The imposition of rules of origin on trade between the EU and the UK is often poorly understood as an important factor in managing the impact of a UK exit from the EU. While it is generally expected that the UK and the EU will ultimately trade with each other on a largely or completely tariff-free basis via a preferential trade agreement, accessing the preferential terms of such an agreement will require that exporters in both directions comply with origin rules. These are the detailed local content requirements that goods must meet to benefit from a preferential trading framework.
Brexit makes this relevant in two ways. First, UK and EU food and drink manufacturers may find that the products they make with imported commodities for the current EU/UK market will not meet origin requirements for preferential trade between the two. Second, they may also find that products manufactured from a mix of EU and UK inputs and exported to existing EU FTA partners – such as Canada – no longer qualify for preferential tariff treatment after the UK’s exit from the EU. This report focuses primarily on the first challenge, although it also highlights potential policy solutions to the latter.
Modern European and UK foodstuff manufacturing is an internationalised business, routinely sourcing inputs from across the EU single market, but also globally. This reflects not only the fact that UK production of key ingredients is insufficient to meet industry demand all year round, but also that many key ingredients – such as tropical fruits – are simply only produced in parts of the world outside of Europe’s temperate zone. This imported content currently has no bearing on a product’s right to be traded freely between the EU and the UK. Under any future origin framework, it will.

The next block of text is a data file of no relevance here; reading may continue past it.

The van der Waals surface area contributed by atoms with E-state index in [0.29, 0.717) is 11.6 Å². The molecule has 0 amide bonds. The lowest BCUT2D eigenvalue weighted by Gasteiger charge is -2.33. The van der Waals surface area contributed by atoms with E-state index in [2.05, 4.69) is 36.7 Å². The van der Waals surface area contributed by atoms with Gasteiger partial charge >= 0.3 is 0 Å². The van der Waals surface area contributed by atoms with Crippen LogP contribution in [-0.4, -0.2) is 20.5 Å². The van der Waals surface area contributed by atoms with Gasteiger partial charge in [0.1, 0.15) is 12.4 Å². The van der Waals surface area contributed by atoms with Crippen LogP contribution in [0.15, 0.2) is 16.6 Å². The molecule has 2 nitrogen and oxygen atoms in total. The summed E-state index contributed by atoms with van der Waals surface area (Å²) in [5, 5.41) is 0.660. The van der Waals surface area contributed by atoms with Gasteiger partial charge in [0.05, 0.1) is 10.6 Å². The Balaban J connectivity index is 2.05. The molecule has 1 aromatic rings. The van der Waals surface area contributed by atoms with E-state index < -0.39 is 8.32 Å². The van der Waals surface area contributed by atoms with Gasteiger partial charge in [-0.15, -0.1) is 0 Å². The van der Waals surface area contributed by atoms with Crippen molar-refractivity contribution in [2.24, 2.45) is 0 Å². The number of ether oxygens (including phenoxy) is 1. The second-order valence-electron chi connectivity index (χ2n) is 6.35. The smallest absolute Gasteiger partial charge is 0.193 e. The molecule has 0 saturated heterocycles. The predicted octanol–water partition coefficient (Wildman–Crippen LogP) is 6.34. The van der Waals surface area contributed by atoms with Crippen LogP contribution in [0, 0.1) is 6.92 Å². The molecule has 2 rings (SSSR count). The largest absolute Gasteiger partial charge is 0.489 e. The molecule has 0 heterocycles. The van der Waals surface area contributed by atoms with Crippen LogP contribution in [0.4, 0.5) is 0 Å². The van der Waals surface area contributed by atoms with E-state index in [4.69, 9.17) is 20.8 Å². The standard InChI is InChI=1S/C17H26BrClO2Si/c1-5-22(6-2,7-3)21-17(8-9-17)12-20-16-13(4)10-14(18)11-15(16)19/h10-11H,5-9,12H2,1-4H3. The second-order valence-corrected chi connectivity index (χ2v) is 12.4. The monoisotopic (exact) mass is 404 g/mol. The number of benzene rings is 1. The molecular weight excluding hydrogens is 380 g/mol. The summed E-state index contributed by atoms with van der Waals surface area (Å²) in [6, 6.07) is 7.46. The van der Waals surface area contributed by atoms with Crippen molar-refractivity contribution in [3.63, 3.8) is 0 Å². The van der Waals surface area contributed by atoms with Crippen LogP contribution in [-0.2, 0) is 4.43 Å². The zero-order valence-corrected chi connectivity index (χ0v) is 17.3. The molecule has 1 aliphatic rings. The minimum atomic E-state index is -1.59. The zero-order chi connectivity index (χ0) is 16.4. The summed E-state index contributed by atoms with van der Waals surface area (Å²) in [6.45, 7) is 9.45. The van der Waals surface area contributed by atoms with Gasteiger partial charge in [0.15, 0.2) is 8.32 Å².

Many EU and UK producers have built supply and distribution models in the single market framework that may fail to comply with origin requirements in a future framework, and therefore will be ineligible for preferential trade terms. Because the EU (and, in the future, UK) are likely to maintain high basic tariffs for many processed food and drink products, some producers excluded from preferential terms may face the prospect of either costly restructuring of supply chains, or de facto barring from EU-UK trade. This would be to impose a ‘hard Brexit’ on these businesses, even if the EU and the UK were able to reach an accommodation on tariff-free trade.
Section 1 of this report explains how origin requirements work and why they pose a particular challenge in a Brexit context.
Section 2 of this report uses a series of case studies of common foodstuff products to demonstrate the ways in which various approaches to origin requirements are likely to impact current supply and distribution models.
Section 3 of this report sets out these and other practical recommendations in greater detail.
The views expressed in this note can be attributed to the named author(s) only.